Restructure your organisation to align better with your strategic direction and remove waste and inefficiency.
We team with you to apply structured techniques and assess comparative organisations, both from within and outside your market sector, to help you develop and implement your new, more effective organisation structure.
We strongly believe that organisation design (OD) is a mixture of art and science.
A variety of structured, analytical approaches can be used to develop a set of workable organisation design options, and to determine the number and type of resources that are required. However, the final decision on which option to choose, and how many staff are required, may rest as much upon the existing or desired new culture and the characteristics of the management team, as it does on the outputs from the analysis. This is one of the reasons why it is important to involve the organisation’s leadership team at the outset and throughout the OD process.
We have a proven methodology for organisation design that applies a set of analytical tools to help define the size and shape of the new organisation, but also gives flexibility to senior management to make the final decisions on the nature and shape of the solution. This approach has been applied equally effectively for setting up brand new organisations and modifying existing ones, both large and small.
The first step is to use the organisation’s vision and strategy to set the overall context for OD. What are we trying to achieve, by when and why? If the vision and strategy don’t already exist, they must be defined before starting OD. It is also very important in the early stages to discuss, agree and document the key design principles that will guide all the remaining stages of OD design and implementation.
The crucial initial analytical phase involves confirming the outputs that the organisation needs to produce and the processes it will use. An effective process design should always be done either before, or at least in parallel with, the organisation design. This must include defining and documenting key outputs.
It is also critical to assess the volume and effort required for each process and output in order to estimate the number of staff required. The key point here is to model this at a suitable level so that, even if the initial staff sizing is not correct, at least there is a model to continue monitoring and fine-tuning your staff numbers.
This first stage of OD may also often involve documenting and baselining the current organisation, including identifying numbers of staff, their skills, knowledge and experience, assessing the current capacity, capability and maturity of the organisation, and identifying its strengths and weaknesses. The Core Design stage should also include defining, at least at a high level, the responsibilities and accountabilities that will need to be assigned across the new organisation. You also need to establish a top-level framework for governance and control and the metrics that you will use to manage performance.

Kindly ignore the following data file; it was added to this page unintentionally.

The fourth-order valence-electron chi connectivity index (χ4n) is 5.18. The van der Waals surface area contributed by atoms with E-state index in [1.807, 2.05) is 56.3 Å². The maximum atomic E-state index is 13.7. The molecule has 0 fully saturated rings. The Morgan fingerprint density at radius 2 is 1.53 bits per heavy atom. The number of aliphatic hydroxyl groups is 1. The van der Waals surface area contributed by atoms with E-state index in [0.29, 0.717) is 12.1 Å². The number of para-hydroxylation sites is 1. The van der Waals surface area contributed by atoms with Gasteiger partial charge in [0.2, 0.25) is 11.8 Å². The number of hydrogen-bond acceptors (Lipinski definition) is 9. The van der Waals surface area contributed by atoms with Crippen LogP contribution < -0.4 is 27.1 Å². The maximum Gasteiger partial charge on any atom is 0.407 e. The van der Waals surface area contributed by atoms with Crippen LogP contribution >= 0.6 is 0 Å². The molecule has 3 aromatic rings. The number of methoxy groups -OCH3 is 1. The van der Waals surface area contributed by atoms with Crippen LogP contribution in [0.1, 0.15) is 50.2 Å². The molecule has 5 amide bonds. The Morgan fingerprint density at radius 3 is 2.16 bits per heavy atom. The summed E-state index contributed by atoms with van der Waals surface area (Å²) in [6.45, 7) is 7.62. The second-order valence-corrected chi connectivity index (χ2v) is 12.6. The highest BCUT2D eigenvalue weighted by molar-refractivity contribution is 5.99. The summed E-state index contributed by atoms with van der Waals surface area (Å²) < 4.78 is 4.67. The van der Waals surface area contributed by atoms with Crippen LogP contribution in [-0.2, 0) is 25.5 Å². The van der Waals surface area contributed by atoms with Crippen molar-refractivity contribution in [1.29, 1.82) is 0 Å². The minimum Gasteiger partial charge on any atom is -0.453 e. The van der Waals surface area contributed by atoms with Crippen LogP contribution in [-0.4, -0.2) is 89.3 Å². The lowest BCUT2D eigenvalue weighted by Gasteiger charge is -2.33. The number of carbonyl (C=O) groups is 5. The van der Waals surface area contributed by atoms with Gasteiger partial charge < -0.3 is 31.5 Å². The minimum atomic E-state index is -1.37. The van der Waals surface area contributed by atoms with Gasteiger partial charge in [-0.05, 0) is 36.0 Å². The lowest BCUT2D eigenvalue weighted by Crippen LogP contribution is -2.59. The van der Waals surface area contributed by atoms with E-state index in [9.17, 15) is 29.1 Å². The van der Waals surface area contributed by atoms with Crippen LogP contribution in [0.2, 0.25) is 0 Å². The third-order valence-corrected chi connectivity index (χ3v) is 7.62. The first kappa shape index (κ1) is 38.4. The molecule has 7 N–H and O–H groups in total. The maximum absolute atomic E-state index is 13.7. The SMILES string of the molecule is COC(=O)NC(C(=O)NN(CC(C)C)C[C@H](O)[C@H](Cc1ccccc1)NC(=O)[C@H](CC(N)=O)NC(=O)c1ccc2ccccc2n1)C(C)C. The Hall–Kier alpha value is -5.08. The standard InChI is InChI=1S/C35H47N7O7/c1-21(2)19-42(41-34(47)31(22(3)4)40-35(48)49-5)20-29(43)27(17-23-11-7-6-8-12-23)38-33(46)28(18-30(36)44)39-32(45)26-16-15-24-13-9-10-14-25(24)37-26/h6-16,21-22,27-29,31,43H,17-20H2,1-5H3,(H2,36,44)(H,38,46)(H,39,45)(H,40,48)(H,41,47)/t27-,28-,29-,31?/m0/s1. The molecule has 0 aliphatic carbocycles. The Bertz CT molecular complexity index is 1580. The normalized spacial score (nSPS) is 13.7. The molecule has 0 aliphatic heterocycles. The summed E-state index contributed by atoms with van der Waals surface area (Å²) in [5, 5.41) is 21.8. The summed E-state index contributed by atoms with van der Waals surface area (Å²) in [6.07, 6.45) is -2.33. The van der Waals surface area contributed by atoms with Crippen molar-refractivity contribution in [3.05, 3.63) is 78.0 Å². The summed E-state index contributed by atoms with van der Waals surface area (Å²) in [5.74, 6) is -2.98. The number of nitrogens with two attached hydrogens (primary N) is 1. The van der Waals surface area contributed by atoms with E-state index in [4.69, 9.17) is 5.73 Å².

The more ‘artistic’ element of organisation design involves assessing other similar organisations within the same sector and other sectors to determine ‘what makes them tick’. It is also important to review and model, at a high level, the different classic organisation design types, including functional, geographic and matrix types.
It is very rare that a single OD construct will stand out as the only answer. This is where senior leadership and judgement will be required. Most importantly, the leadership must ensure that a firm decision is taken, and then they must drive through the implementation of the chosen OD solution and ensures its effectiveness. All organisations by their nature break down some walls and build up others, and this is where the real value of leadership comes. Management must make sure that any shortcomings are managed through effective relationships at the interfaces.
Once the core design is complete and, very importantly, signed-off by the leadership, you should drive out the detailed design of your organisation, including:
- Role and Job Descriptions
- Competency and Skill Definition
- Headcounts and Locations
- Performance measures, incentives and rewards.
Once you’ve completed your detailed organisation design you must make sure you implement the changes effectively. Again, you may have a range of options, for example: a ‘big bang’ approach where you make all the changes at once; or a phased approach whereby you implement the changes for one division or department initially and then move on to other parts of the organisation.
Whatever approach you choose, you should always make sure you apply sensible delivery disciplines, including establishing good governance and control of the OD implementation project, focused and effective people change management techniques, plus frequent and open communications at every level of the organisation.